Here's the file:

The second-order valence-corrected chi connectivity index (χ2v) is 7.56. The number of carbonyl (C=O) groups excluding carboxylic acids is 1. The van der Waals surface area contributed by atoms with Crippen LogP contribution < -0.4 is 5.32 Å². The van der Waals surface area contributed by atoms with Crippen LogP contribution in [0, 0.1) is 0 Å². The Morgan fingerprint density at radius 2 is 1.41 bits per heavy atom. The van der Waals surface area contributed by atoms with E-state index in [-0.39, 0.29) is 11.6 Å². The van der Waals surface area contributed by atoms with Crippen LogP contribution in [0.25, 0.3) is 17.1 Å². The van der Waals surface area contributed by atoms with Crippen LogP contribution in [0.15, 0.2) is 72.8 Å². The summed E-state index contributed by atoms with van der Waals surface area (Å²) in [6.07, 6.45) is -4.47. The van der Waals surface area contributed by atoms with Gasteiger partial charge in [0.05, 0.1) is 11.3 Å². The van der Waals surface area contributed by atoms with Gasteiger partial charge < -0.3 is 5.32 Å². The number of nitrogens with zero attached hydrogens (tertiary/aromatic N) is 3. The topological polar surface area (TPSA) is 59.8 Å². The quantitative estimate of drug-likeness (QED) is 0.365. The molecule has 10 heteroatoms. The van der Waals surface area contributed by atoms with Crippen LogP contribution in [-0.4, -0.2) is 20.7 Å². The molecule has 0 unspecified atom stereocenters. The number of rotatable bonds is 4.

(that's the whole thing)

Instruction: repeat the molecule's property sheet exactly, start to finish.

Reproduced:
The second-order valence-corrected chi connectivity index (χ2v) is 7.56. The number of carbonyl (C=O) groups excluding carboxylic acids is 1. The van der Waals surface area contributed by atoms with Crippen LogP contribution < -0.4 is 5.32 Å². The van der Waals surface area contributed by atoms with Crippen LogP contribution in [0, 0.1) is 0 Å². The Morgan fingerprint density at radius 2 is 1.41 bits per heavy atom. The van der Waals surface area contributed by atoms with E-state index in [-0.39, 0.29) is 11.6 Å². The van der Waals surface area contributed by atoms with Crippen LogP contribution in [0.25, 0.3) is 17.1 Å². The van der Waals surface area contributed by atoms with Crippen LogP contribution in [0.15, 0.2) is 72.8 Å². The summed E-state index contributed by atoms with van der Waals surface area (Å²) in [6.07, 6.45) is -4.47. The van der Waals surface area contributed by atoms with Gasteiger partial charge in [0.05, 0.1) is 11.3 Å². The van der Waals surface area contributed by atoms with Gasteiger partial charge < -0.3 is 5.32 Å². The number of nitrogens with zero attached hydrogens (tertiary/aromatic N) is 3. The topological polar surface area (TPSA) is 59.8 Å². The quantitative estimate of drug-likeness (QED) is 0.365. The molecule has 10 heteroatoms. The van der Waals surface area contributed by atoms with Crippen LogP contribution in [-0.4, -0.2) is 20.7 Å². The molecule has 0 unspecified atom stereocenters. The number of rotatable bonds is 4.